We are just hours away from arguments in a landmark Supreme Court case that could legalize gay marriage in every state.
Supporters and opponents will go before the high court Tuesday morning. The justices will hear two cases this week.
The first argument involves California's Prop 8, which amended that state's constitution to only recognize a marriage as being between a man and a woman.
The other argument involves the Defense of Marriage Act, which was signed into law back in 1996. It limits federal benefits like social security and joint income tax filings to heterosexual married couples.
It's a case being watched across the country, by supporters and opponents here in the valley and elsewhere.
The topic of gay marriage is no doubt a controversial one. Both sides are outspoken about their beliefs. But Monday night Phoenix residents against gay marriage prayed peacefully.
They held a candlelight vigil for marriage and the Supreme Court judges who will either uphold or redefine it.
"This is not against any person but just about standing in support of something that is very critical in history," said Lindsey Bailey.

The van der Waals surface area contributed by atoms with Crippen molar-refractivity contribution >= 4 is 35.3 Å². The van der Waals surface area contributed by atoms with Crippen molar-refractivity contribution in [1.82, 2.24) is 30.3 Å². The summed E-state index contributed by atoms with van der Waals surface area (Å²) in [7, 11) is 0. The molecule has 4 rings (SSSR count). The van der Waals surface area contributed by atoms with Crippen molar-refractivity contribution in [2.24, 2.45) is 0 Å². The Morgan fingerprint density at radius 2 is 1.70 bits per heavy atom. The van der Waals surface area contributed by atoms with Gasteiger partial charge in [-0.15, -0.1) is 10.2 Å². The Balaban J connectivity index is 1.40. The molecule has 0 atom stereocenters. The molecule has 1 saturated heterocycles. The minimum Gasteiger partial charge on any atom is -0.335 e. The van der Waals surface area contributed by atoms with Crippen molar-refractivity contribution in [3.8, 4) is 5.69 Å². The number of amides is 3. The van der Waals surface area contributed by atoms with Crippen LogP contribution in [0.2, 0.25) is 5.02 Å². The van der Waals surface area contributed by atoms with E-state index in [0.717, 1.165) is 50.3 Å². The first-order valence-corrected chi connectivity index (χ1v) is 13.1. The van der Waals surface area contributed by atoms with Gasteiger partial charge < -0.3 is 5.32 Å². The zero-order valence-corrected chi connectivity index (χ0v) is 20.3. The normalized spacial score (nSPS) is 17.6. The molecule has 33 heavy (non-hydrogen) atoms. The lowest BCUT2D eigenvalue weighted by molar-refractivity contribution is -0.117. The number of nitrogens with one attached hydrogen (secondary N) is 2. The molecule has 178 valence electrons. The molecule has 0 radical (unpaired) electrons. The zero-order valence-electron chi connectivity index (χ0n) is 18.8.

Valley residents joined together in front of the Sandra Day O'Connor Federal Courthouse in downtown Phoenix the day before the U.S. Supreme Court takes its first serious look ever at the issue of same-sex marriage and whether the Constitution's guarantee of equal protection allows legal distinctions between same-sex couples and those of the opposite sex.
President of the Center for Arizona Policy, Cathi Herrod, says it shouldn't.
"Public policy would still favor the definition of marriage as being a union of one man and one woman. That social science data still shows that its marriage between a man and a woman that is the best family environment for children," said Herrod.
"This is really a matter of when, not if," says Kathryn Hamm.
Kathryn Hamm is the president of gayweddnigs.com and the co-author of "Capturing Love," the first ever book that teaches photographers how to work with gay couples. Hamm is certain times are changing.
"The majority support same sex marriage and more people are feeling like it's time to move forward and accept it," she says.
This group would rather honor an institution they say is more than 2,000 years old and hopes their prayers reach the Supreme Court.
"It really boils down to what your religious beliefs are with faith and scripture. If you believe the bible is the word of God than you have to believe that God intended for marriage to be between one man and one woman," says Larry Fraley.
If the Supreme Court invalidates Prop 8 based on the reasoning of the federal appeals court, the ruling would affect only California, permitting marriage for same-sex couples to resume there. The court will decide the case sometime before its term ends in late June.